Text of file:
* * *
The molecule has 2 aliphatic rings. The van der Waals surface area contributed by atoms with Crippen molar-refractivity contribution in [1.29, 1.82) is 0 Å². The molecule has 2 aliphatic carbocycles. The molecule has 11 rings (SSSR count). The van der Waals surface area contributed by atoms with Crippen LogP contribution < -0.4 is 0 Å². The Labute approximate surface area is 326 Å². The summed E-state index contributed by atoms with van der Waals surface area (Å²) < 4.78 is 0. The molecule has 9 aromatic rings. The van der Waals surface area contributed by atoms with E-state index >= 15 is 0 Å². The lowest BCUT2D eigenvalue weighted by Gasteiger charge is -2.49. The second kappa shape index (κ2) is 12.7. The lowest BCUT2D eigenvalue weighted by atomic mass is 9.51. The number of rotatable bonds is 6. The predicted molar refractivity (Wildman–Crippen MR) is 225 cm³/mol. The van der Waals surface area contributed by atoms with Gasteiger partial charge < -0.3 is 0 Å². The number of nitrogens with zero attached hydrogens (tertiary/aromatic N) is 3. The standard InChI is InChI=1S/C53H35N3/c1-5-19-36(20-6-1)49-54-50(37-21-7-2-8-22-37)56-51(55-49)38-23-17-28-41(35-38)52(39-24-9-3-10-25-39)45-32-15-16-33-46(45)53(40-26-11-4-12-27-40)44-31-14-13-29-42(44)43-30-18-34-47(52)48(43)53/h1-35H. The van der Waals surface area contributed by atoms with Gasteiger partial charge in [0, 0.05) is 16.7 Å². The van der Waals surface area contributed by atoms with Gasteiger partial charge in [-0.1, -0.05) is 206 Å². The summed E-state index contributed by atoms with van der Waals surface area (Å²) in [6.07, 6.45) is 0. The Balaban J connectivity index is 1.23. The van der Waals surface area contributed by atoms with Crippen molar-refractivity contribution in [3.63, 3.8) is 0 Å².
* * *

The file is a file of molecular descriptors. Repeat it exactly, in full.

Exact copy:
The molecule has 2 aliphatic rings. The van der Waals surface area contributed by atoms with Crippen molar-refractivity contribution in [1.29, 1.82) is 0 Å². The molecule has 2 aliphatic carbocycles. The molecule has 11 rings (SSSR count). The van der Waals surface area contributed by atoms with Crippen LogP contribution < -0.4 is 0 Å². The Labute approximate surface area is 326 Å². The summed E-state index contributed by atoms with van der Waals surface area (Å²) < 4.78 is 0. The molecule has 9 aromatic rings. The van der Waals surface area contributed by atoms with E-state index >= 15 is 0 Å². The lowest BCUT2D eigenvalue weighted by Gasteiger charge is -2.49. The second kappa shape index (κ2) is 12.7. The lowest BCUT2D eigenvalue weighted by atomic mass is 9.51. The number of rotatable bonds is 6. The predicted molar refractivity (Wildman–Crippen MR) is 225 cm³/mol. The van der Waals surface area contributed by atoms with Gasteiger partial charge < -0.3 is 0 Å². The number of nitrogens with zero attached hydrogens (tertiary/aromatic N) is 3. The standard InChI is InChI=1S/C53H35N3/c1-5-19-36(20-6-1)49-54-50(37-21-7-2-8-22-37)56-51(55-49)38-23-17-28-41(35-38)52(39-24-9-3-10-25-39)45-32-15-16-33-46(45)53(40-26-11-4-12-27-40)44-31-14-13-29-42(44)43-30-18-34-47(52)48(43)53/h1-35H. The van der Waals surface area contributed by atoms with Gasteiger partial charge in [0, 0.05) is 16.7 Å². The van der Waals surface area contributed by atoms with Gasteiger partial charge in [-0.1, -0.05) is 206 Å². The summed E-state index contributed by atoms with van der Waals surface area (Å²) in [6.07, 6.45) is 0. The Balaban J connectivity index is 1.23. The van der Waals surface area contributed by atoms with Crippen molar-refractivity contribution in [3.63, 3.8) is 0 Å².